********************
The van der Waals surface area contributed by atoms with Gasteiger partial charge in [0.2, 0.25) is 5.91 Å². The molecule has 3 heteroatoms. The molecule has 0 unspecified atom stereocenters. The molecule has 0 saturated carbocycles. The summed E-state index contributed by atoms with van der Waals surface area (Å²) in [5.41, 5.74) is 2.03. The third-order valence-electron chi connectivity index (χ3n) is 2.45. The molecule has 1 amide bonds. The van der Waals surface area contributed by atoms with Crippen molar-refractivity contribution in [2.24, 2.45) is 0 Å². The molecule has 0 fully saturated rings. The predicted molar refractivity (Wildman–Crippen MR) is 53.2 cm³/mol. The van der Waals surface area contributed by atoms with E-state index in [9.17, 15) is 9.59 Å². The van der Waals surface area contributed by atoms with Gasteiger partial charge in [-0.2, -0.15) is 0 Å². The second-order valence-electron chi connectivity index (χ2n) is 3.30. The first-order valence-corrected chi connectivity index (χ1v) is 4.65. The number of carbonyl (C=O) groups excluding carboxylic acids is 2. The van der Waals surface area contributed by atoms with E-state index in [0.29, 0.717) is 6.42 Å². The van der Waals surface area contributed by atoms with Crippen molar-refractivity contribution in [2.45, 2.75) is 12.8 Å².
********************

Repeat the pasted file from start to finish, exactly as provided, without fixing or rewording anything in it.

The van der Waals surface area contributed by atoms with Gasteiger partial charge in [0.2, 0.25) is 5.91 Å². The molecule has 3 heteroatoms. The molecule has 0 unspecified atom stereocenters. The molecule has 0 saturated carbocycles. The summed E-state index contributed by atoms with van der Waals surface area (Å²) in [5.41, 5.74) is 2.03. The third-order valence-electron chi connectivity index (χ3n) is 2.45. The molecule has 1 amide bonds. The van der Waals surface area contributed by atoms with Crippen molar-refractivity contribution in [2.24, 2.45) is 0 Å². The molecule has 0 fully saturated rings. The predicted molar refractivity (Wildman–Crippen MR) is 53.2 cm³/mol. The van der Waals surface area contributed by atoms with E-state index in [9.17, 15) is 9.59 Å². The van der Waals surface area contributed by atoms with Gasteiger partial charge in [-0.2, -0.15) is 0 Å². The second-order valence-electron chi connectivity index (χ2n) is 3.30. The first-order valence-corrected chi connectivity index (χ1v) is 4.65. The number of carbonyl (C=O) groups excluding carboxylic acids is 2. The van der Waals surface area contributed by atoms with E-state index in [0.29, 0.717) is 6.42 Å². The van der Waals surface area contributed by atoms with Crippen molar-refractivity contribution in [2.45, 2.75) is 12.8 Å².